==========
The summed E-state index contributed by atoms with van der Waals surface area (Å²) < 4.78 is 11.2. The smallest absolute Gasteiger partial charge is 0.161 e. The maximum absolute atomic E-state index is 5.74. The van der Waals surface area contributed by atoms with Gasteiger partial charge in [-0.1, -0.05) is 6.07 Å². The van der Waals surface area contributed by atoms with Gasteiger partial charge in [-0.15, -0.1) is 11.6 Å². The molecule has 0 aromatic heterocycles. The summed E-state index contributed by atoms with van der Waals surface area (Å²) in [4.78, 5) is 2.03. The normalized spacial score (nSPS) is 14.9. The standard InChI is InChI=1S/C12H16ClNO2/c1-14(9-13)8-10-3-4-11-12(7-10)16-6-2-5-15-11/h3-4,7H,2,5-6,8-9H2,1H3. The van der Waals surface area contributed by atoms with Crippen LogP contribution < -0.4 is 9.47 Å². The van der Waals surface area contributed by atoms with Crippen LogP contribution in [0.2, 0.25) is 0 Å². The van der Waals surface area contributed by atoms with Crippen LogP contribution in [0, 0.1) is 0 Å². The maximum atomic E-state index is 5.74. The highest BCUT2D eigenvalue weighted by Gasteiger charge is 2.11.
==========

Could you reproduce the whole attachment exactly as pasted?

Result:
The summed E-state index contributed by atoms with van der Waals surface area (Å²) < 4.78 is 11.2. The smallest absolute Gasteiger partial charge is 0.161 e. The maximum absolute atomic E-state index is 5.74. The van der Waals surface area contributed by atoms with Gasteiger partial charge in [-0.1, -0.05) is 6.07 Å². The van der Waals surface area contributed by atoms with Gasteiger partial charge in [-0.15, -0.1) is 11.6 Å². The molecule has 0 aromatic heterocycles. The summed E-state index contributed by atoms with van der Waals surface area (Å²) in [4.78, 5) is 2.03. The normalized spacial score (nSPS) is 14.9. The standard InChI is InChI=1S/C12H16ClNO2/c1-14(9-13)8-10-3-4-11-12(7-10)16-6-2-5-15-11/h3-4,7H,2,5-6,8-9H2,1H3. The van der Waals surface area contributed by atoms with Crippen LogP contribution < -0.4 is 9.47 Å². The van der Waals surface area contributed by atoms with Crippen LogP contribution in [0.2, 0.25) is 0 Å². The van der Waals surface area contributed by atoms with Crippen LogP contribution in [0, 0.1) is 0 Å². The maximum atomic E-state index is 5.74. The highest BCUT2D eigenvalue weighted by Gasteiger charge is 2.11.